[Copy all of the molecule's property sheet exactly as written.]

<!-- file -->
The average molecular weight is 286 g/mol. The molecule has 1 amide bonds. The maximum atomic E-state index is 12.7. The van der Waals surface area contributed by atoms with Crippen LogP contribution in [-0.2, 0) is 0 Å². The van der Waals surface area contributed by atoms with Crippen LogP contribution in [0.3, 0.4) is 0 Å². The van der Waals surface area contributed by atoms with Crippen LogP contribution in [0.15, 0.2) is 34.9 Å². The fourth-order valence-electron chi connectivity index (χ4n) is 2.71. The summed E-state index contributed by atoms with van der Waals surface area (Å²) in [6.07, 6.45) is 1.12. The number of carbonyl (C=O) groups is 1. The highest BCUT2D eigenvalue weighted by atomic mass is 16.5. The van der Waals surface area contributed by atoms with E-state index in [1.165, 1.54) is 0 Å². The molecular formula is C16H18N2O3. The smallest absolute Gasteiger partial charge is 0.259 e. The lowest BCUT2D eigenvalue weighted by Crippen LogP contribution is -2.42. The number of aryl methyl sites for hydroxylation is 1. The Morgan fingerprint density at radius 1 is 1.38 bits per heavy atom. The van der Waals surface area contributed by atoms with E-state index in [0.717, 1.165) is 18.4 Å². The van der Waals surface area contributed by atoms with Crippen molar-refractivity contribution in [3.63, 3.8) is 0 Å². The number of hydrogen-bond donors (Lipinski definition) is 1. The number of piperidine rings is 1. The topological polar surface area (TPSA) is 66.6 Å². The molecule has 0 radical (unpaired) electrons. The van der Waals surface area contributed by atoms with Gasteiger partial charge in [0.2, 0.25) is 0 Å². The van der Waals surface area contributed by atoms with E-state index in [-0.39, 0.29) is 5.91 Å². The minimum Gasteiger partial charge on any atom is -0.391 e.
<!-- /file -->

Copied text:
The average molecular weight is 286 g/mol. The molecule has 1 amide bonds. The maximum atomic E-state index is 12.7. The van der Waals surface area contributed by atoms with Crippen LogP contribution in [-0.2, 0) is 0 Å². The van der Waals surface area contributed by atoms with Crippen LogP contribution in [0.3, 0.4) is 0 Å². The van der Waals surface area contributed by atoms with Crippen LogP contribution in [0.15, 0.2) is 34.9 Å². The fourth-order valence-electron chi connectivity index (χ4n) is 2.71. The summed E-state index contributed by atoms with van der Waals surface area (Å²) in [6.07, 6.45) is 1.12. The number of carbonyl (C=O) groups is 1. The highest BCUT2D eigenvalue weighted by atomic mass is 16.5. The van der Waals surface area contributed by atoms with E-state index in [1.165, 1.54) is 0 Å². The molecular formula is C16H18N2O3. The smallest absolute Gasteiger partial charge is 0.259 e. The lowest BCUT2D eigenvalue weighted by Crippen LogP contribution is -2.42. The number of aryl methyl sites for hydroxylation is 1. The Morgan fingerprint density at radius 1 is 1.38 bits per heavy atom. The van der Waals surface area contributed by atoms with E-state index in [0.717, 1.165) is 18.4 Å². The van der Waals surface area contributed by atoms with Crippen molar-refractivity contribution in [3.63, 3.8) is 0 Å². The number of hydrogen-bond donors (Lipinski definition) is 1. The number of piperidine rings is 1. The topological polar surface area (TPSA) is 66.6 Å². The molecule has 0 radical (unpaired) electrons. The van der Waals surface area contributed by atoms with Gasteiger partial charge in [0.2, 0.25) is 0 Å². The van der Waals surface area contributed by atoms with E-state index in [-0.39, 0.29) is 5.91 Å². The minimum Gasteiger partial charge on any atom is -0.391 e.